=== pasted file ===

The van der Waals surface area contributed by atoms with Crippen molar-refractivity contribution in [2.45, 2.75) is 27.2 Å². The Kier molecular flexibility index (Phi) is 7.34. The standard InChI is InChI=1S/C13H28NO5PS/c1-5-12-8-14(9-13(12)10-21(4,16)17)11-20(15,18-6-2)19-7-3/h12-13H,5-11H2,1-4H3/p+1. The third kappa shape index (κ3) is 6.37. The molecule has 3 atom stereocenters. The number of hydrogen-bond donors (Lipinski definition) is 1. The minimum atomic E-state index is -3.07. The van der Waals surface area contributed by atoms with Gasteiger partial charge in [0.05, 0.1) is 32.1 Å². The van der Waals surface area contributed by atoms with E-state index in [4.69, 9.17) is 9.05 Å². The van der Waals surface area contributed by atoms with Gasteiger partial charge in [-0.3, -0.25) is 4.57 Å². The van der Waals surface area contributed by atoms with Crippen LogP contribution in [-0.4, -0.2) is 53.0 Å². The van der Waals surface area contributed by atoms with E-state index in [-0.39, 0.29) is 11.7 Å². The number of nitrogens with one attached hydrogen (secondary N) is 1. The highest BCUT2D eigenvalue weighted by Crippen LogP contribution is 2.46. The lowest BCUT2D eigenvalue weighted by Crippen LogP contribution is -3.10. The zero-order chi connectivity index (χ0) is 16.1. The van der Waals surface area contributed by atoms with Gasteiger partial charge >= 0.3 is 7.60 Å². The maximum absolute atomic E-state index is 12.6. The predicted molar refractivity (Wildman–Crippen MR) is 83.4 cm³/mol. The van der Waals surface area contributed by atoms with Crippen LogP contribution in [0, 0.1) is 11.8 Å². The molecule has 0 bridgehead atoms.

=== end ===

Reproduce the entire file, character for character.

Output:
The van der Waals surface area contributed by atoms with Crippen molar-refractivity contribution in [2.45, 2.75) is 27.2 Å². The Kier molecular flexibility index (Phi) is 7.34. The standard InChI is InChI=1S/C13H28NO5PS/c1-5-12-8-14(9-13(12)10-21(4,16)17)11-20(15,18-6-2)19-7-3/h12-13H,5-11H2,1-4H3/p+1. The third kappa shape index (κ3) is 6.37. The molecule has 3 atom stereocenters. The number of hydrogen-bond donors (Lipinski definition) is 1. The minimum atomic E-state index is -3.07. The van der Waals surface area contributed by atoms with Gasteiger partial charge in [0.05, 0.1) is 32.1 Å². The van der Waals surface area contributed by atoms with E-state index in [4.69, 9.17) is 9.05 Å². The van der Waals surface area contributed by atoms with Gasteiger partial charge in [-0.3, -0.25) is 4.57 Å². The van der Waals surface area contributed by atoms with Crippen LogP contribution in [-0.4, -0.2) is 53.0 Å². The van der Waals surface area contributed by atoms with E-state index in [-0.39, 0.29) is 11.7 Å². The number of nitrogens with one attached hydrogen (secondary N) is 1. The highest BCUT2D eigenvalue weighted by Crippen LogP contribution is 2.46. The lowest BCUT2D eigenvalue weighted by Crippen LogP contribution is -3.10. The zero-order chi connectivity index (χ0) is 16.1. The van der Waals surface area contributed by atoms with Gasteiger partial charge >= 0.3 is 7.60 Å². The maximum absolute atomic E-state index is 12.6. The predicted molar refractivity (Wildman–Crippen MR) is 83.4 cm³/mol. The van der Waals surface area contributed by atoms with Crippen LogP contribution in [0, 0.1) is 11.8 Å². The molecule has 0 bridgehead atoms.